DR. FAUSTUS goes to hell, and J. Paul Boehmer’s portrayal of the title character in a 90-minute version of Christopher Marlowe’s tragical history is so deliciously smug and grandiloquently preening, it’s a pleasure to wave him goodbye as he sails downstream. This is certainly fun for the family, but it largely drains the tragedy of import for the sake of a well-executed execution — a romp down death row. Faustus sold his soul to Mephistopheles (Bernadette Sullivan, with a pleasing blend of world-weariness and fury) in order to master the cruel delights of black magic. A scholar bored with the knowledge he had, Faustus just wanted to entertain himself by taunting a pope and kissing Helen of Troy. The cost be damned. The cost damned him. As the daylight fades around the outdoor stage, the countdown to Faustus’ doom grows increasingly magnetic, but even his last-minute terror can’t mitigate, or provide much nuance to, a production that’s more of a revenge melodrama than a tragical history. Antony Sandoval’s bare-bones staging is a stylish, macabre affair (both Faustus and Mephistopheles come adorned with dark feline streaks of makeup extending from their eyes) replete with puppets and masks. The supporting ensemble has a weak link or two, but mostly fires off the prose with clearly enunciated eloquence and a physical agility as large as the surrounding panorama of the city. Particularly strong work by the corpulent Danny Campbell as narrator, Wagner. Barnsdall Park, 4800 Hollywood Blvd., Hlywd.; in rep, call for schedule; thru Aug. 24. Free. (323) 836-0288. (Steven Leigh Morris)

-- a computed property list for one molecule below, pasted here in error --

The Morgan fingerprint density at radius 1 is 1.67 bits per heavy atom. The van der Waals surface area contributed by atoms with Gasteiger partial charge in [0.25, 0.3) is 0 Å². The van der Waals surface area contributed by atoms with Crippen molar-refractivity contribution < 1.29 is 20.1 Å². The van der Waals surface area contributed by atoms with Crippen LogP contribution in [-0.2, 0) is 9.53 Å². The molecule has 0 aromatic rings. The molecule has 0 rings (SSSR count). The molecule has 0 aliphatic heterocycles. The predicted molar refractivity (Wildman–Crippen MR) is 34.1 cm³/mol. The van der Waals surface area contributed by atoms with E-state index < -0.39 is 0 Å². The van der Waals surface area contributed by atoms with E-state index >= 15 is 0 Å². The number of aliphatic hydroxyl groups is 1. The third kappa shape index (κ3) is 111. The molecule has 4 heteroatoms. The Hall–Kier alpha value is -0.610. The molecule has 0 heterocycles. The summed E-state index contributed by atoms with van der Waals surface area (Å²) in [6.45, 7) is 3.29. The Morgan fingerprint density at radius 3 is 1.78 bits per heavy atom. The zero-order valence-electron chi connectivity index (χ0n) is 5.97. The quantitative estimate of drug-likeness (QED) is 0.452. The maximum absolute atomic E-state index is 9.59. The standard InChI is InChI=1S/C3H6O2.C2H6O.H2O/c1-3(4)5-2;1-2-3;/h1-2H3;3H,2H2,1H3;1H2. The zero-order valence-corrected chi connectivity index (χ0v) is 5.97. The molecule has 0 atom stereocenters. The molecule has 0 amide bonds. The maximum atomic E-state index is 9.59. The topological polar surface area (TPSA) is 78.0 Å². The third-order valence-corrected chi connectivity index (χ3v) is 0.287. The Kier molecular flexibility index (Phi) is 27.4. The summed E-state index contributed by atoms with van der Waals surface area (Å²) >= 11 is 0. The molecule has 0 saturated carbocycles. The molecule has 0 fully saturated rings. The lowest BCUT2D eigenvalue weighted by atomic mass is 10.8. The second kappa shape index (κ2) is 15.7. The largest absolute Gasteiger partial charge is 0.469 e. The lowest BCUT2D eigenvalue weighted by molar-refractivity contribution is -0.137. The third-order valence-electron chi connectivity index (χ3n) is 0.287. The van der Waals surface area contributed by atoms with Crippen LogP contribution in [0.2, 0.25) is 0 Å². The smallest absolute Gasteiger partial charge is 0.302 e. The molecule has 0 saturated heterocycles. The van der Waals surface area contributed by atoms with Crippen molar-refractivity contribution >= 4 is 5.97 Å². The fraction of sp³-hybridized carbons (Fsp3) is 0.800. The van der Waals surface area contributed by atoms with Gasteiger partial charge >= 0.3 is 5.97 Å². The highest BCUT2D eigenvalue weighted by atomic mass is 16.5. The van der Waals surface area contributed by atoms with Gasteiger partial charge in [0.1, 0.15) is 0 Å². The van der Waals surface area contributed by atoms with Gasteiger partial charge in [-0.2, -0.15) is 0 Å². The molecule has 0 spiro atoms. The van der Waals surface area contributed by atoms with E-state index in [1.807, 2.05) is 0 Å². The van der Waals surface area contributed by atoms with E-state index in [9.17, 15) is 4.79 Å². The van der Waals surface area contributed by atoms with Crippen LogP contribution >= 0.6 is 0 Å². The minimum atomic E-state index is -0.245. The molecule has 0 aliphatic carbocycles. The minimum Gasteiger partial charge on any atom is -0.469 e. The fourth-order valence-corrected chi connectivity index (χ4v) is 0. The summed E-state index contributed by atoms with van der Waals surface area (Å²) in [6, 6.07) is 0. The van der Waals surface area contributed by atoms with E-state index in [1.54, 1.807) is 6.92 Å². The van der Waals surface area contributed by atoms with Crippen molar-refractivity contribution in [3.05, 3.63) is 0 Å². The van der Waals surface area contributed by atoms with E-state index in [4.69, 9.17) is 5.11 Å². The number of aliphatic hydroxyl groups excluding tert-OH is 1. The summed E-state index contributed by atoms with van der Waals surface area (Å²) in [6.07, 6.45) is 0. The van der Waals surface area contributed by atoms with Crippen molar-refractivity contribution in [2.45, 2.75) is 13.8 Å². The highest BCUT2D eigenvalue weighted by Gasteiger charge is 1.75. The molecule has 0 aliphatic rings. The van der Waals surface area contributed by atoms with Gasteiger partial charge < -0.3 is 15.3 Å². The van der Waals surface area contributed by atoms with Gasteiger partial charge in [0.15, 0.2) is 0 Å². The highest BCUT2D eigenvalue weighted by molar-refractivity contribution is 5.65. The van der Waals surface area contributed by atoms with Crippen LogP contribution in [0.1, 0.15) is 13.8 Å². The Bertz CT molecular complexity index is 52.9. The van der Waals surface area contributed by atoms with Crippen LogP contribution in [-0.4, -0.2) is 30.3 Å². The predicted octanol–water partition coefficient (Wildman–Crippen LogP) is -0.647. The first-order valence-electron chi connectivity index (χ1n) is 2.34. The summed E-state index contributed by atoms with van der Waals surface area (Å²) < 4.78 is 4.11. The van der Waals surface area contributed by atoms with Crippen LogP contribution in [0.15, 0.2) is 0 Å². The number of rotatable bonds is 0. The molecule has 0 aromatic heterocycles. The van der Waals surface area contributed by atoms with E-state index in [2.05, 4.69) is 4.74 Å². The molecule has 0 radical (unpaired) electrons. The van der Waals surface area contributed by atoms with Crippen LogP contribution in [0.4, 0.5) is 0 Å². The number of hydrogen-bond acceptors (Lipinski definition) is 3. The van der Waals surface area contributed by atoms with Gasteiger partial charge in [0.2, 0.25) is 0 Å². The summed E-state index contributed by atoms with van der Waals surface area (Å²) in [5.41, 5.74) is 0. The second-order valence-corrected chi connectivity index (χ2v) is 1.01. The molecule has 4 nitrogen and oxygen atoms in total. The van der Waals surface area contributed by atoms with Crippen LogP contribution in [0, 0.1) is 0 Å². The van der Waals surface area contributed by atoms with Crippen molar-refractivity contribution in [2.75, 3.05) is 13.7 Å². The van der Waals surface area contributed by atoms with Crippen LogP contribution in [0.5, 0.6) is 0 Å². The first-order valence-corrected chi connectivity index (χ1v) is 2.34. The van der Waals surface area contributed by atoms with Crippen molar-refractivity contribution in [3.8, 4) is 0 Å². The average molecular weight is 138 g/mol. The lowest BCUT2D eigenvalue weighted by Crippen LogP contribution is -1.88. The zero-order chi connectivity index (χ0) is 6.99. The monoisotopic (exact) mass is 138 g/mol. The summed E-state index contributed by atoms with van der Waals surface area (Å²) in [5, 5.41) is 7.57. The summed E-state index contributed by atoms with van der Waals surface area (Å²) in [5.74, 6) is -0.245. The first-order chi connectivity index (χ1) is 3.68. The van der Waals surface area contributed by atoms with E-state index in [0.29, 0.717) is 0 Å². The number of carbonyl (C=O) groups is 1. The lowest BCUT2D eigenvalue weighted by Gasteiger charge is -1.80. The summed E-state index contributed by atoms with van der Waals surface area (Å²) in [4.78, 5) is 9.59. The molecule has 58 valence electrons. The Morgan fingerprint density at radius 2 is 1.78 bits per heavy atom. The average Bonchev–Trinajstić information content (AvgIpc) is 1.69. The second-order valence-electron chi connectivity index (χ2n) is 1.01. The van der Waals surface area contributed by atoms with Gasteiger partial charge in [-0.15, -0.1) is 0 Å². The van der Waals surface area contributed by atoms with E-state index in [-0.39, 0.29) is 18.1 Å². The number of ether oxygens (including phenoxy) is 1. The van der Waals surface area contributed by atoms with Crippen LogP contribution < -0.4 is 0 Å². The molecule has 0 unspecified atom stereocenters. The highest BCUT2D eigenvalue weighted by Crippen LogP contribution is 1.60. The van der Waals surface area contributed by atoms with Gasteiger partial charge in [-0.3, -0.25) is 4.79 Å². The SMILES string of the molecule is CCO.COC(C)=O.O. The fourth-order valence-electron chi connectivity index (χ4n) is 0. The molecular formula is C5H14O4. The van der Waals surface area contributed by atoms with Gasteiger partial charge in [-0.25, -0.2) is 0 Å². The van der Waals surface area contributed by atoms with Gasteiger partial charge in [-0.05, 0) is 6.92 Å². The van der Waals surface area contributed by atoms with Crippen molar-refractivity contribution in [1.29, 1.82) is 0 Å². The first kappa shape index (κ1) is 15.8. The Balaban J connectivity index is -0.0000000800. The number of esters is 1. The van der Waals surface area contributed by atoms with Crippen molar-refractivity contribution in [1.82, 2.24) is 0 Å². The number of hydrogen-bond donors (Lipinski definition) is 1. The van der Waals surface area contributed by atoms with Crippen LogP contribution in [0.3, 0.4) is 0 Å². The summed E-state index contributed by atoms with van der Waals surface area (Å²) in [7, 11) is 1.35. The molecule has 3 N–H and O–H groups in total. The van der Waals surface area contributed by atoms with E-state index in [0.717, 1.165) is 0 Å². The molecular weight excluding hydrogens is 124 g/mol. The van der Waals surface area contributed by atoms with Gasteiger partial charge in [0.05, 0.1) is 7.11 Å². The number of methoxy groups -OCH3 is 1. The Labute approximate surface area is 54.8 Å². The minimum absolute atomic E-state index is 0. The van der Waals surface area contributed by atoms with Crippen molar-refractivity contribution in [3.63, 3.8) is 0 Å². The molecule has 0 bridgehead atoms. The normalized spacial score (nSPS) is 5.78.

GROOVE AU GOGO Brilliant shards sparkle in what’s otherwise a broken plate-glass window — what creator Jason M. Solomon calls “an acid vaudeville/variety show.” Beat-poet “rants” against social contradictions of modern society (performed by Mike Estimé and Jonathan Kite) get mired in the wafer-thin lighting design that plagues the evening. Kiran Deol rises above that impediment, in a speech about an Indian-American defending her assimilation into this country to a relative. There’s also an amazing drum solo by the kimono-clad Nanami Iwasaki, and a tap routine by Charon Aldredge. Roger Kabler’s celeb impersonations are so fine, they transform the actor, as though even the structure of his face changes. Nice Pete Seeger–ish folk solo by Jeff Murray as well. There are also acts of aggressive mediocrity, but the shadows, echoes and lingering moments of an empty stage betray the abundant talent on the stage, under Kal Clarke’s lackadaisical direction. Theatre/Theater, 5041 West Pico Blvd., L.A.; Mon., 8 p.m.; indef. (323) 422-6331. (Steven Leigh Morris)